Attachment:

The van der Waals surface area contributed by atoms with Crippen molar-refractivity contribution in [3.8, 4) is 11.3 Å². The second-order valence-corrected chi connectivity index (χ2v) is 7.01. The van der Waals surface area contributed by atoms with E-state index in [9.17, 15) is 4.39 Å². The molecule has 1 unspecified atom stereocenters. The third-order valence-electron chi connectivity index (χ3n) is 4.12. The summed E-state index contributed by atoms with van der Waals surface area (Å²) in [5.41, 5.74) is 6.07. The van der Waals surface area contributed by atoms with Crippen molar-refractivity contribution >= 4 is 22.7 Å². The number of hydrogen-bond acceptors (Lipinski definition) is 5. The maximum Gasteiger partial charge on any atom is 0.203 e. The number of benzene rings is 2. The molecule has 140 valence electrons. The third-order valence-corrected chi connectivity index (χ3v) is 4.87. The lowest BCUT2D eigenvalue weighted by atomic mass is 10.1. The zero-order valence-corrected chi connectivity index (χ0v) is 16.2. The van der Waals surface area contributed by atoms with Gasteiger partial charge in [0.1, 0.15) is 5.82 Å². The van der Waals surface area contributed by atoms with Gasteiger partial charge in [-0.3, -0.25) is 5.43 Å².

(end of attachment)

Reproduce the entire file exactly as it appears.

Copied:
The van der Waals surface area contributed by atoms with Crippen molar-refractivity contribution in [3.8, 4) is 11.3 Å². The second-order valence-corrected chi connectivity index (χ2v) is 7.01. The van der Waals surface area contributed by atoms with E-state index in [9.17, 15) is 4.39 Å². The molecule has 1 unspecified atom stereocenters. The third-order valence-electron chi connectivity index (χ3n) is 4.12. The summed E-state index contributed by atoms with van der Waals surface area (Å²) in [5.41, 5.74) is 6.07. The van der Waals surface area contributed by atoms with Crippen molar-refractivity contribution >= 4 is 22.7 Å². The number of hydrogen-bond acceptors (Lipinski definition) is 5. The maximum Gasteiger partial charge on any atom is 0.203 e. The number of benzene rings is 2. The molecule has 140 valence electrons. The third-order valence-corrected chi connectivity index (χ3v) is 4.87. The lowest BCUT2D eigenvalue weighted by atomic mass is 10.1. The zero-order valence-corrected chi connectivity index (χ0v) is 16.2. The van der Waals surface area contributed by atoms with Gasteiger partial charge in [0.1, 0.15) is 5.82 Å². The van der Waals surface area contributed by atoms with Gasteiger partial charge in [-0.3, -0.25) is 5.43 Å².